“Porting is the process (some would say art) by which software and electronic objects are migrated from one platform and operating system to another. Sometimes porting is simply a matter of mechanically recompiling software code for a different interpreter. Other times the process is more complex and invasive, involving substantial revision to an application’s underlying source code.
For example, one of the most common obstacles to porting are the limitations of the “functions” that are available within a given operating system. (A function is a term for a computational procedure that produces a predictable result.) Depending on what function “calls” an application requires, a programmer may find that he or she must alter the appearance or behaviour of the software in order to accommodate the dictates of the new operating system-changes which may often be consequential enough to be noticed by an end user” (Kirschenbaum, 2002)
It is clear from the passage above that software engineering is ultimately a process of design. Software is thus a species of artifact. Therefore, those of us who study artifacts (anyone in our field) like books may one day also want or need to study software-first learning some of the terminology and technical issues-out of the conviction that our intellectual perspectives are unique and valuable.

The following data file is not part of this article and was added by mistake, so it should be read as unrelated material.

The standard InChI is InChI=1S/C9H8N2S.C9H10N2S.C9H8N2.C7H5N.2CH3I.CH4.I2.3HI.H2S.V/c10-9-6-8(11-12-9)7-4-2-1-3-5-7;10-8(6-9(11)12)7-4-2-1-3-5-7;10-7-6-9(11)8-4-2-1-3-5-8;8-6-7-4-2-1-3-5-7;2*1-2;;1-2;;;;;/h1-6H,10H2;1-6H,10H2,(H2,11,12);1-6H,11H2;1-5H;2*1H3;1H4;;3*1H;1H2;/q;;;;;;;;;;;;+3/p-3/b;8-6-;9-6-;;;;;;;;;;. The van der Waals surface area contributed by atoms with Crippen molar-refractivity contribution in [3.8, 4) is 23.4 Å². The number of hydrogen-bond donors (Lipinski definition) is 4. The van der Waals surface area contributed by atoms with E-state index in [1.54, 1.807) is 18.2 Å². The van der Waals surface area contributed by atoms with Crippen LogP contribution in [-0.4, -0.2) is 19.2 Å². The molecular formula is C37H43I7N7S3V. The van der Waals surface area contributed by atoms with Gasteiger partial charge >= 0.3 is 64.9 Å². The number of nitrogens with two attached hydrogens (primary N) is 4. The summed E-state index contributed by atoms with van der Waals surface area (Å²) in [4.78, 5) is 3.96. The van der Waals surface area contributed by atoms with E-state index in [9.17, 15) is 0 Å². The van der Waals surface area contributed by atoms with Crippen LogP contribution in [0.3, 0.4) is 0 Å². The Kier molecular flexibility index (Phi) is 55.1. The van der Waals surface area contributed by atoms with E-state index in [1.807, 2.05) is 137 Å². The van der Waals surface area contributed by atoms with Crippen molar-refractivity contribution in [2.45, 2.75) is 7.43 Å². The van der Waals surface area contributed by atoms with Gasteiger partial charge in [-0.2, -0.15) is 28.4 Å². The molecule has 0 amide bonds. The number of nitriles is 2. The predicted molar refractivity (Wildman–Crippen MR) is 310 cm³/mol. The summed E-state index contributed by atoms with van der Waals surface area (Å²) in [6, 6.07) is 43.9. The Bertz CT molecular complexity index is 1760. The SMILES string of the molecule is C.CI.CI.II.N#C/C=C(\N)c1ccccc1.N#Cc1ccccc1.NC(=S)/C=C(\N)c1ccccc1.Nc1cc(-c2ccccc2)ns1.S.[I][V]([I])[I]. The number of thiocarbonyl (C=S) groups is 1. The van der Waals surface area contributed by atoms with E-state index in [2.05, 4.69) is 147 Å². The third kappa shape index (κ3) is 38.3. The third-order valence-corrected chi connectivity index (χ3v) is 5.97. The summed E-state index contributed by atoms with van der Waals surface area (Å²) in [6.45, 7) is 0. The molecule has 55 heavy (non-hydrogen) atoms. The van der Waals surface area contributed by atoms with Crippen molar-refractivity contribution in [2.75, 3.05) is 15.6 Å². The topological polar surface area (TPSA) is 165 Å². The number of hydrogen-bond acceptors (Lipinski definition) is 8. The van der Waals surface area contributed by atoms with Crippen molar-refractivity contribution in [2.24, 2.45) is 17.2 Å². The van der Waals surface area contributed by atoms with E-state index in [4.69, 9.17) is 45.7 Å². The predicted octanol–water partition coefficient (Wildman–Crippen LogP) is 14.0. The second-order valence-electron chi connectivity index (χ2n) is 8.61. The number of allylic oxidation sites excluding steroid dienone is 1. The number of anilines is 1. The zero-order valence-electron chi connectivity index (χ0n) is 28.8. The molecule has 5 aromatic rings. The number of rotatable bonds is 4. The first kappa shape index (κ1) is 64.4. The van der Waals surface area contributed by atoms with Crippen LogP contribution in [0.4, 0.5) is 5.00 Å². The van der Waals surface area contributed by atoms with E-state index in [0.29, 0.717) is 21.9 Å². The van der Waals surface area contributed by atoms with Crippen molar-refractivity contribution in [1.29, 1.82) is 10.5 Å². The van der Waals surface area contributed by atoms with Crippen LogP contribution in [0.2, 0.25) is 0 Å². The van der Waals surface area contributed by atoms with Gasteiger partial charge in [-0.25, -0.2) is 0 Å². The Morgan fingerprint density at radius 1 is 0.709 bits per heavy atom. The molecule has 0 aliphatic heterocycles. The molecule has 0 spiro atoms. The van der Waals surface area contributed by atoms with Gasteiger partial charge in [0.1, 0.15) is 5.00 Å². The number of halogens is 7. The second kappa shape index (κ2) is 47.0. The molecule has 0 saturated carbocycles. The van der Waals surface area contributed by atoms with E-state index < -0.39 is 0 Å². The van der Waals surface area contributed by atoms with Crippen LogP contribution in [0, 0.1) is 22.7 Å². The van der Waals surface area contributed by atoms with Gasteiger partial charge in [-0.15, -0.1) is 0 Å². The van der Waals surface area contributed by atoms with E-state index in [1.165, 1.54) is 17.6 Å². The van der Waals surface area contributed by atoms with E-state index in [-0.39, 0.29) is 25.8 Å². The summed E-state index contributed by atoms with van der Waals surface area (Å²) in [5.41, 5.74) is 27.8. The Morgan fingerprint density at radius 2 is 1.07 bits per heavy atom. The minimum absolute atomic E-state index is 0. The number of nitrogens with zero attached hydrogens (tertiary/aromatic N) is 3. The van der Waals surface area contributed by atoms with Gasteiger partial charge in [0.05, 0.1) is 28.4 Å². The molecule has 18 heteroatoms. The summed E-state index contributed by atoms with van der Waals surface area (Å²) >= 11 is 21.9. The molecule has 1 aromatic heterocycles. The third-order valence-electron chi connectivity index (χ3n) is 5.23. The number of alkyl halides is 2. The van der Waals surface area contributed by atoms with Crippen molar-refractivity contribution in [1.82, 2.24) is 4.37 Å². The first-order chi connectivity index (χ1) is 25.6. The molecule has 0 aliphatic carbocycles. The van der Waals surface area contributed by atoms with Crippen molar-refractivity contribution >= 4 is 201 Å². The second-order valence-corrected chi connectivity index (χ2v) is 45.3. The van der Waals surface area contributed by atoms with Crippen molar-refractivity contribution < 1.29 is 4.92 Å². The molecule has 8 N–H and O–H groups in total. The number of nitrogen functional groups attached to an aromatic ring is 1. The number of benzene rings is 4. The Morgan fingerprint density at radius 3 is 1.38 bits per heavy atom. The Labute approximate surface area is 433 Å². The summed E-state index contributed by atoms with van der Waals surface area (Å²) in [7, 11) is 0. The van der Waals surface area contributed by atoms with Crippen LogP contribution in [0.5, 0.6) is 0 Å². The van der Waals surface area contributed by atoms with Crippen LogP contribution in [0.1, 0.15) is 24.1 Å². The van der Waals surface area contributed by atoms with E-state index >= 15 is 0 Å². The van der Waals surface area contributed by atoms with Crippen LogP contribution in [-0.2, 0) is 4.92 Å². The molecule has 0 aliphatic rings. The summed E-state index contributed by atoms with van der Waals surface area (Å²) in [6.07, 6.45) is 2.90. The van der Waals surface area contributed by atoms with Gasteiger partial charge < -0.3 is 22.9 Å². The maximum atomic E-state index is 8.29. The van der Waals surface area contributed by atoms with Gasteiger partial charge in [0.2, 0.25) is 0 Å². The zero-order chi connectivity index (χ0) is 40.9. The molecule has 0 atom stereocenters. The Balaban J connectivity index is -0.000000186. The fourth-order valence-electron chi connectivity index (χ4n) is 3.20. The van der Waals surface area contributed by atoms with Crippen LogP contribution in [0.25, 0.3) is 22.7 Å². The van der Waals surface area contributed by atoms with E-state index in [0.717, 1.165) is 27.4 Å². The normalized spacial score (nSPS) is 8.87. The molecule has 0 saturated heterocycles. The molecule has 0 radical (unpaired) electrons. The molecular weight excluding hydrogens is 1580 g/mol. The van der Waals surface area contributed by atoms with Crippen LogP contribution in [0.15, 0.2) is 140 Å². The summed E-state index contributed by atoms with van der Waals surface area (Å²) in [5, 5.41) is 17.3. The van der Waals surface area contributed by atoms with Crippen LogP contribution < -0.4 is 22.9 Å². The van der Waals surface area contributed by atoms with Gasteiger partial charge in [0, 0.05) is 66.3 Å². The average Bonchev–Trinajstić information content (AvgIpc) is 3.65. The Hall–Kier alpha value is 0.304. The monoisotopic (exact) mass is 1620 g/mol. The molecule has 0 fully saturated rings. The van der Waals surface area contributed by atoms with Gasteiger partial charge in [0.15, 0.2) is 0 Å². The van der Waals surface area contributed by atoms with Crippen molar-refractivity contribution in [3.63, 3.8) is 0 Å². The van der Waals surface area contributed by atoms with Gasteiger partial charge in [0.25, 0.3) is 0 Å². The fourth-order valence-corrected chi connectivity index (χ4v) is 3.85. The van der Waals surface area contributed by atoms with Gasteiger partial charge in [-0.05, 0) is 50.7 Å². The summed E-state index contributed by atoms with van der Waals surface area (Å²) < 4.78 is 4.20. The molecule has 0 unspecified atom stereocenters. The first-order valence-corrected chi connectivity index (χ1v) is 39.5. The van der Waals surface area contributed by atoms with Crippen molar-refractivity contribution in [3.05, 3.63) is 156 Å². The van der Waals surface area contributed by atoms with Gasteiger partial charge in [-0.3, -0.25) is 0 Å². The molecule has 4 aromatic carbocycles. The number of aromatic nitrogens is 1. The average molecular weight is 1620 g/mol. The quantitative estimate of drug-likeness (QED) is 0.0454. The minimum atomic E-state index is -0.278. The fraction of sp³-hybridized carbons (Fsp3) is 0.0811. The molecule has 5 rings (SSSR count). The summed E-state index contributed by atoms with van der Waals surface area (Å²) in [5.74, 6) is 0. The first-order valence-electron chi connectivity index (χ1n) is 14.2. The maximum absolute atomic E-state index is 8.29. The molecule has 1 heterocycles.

This is kind of scary to me because I am so technologically illiterate (okay maybe not SOOO illiterate, but I am not an expert by any means). As a young professional in the field of information, I think I should really start to embrace the technicality of the field, as in the future, preservation, and most of the world’s information is going to become very technical!
(sorry for the long post….)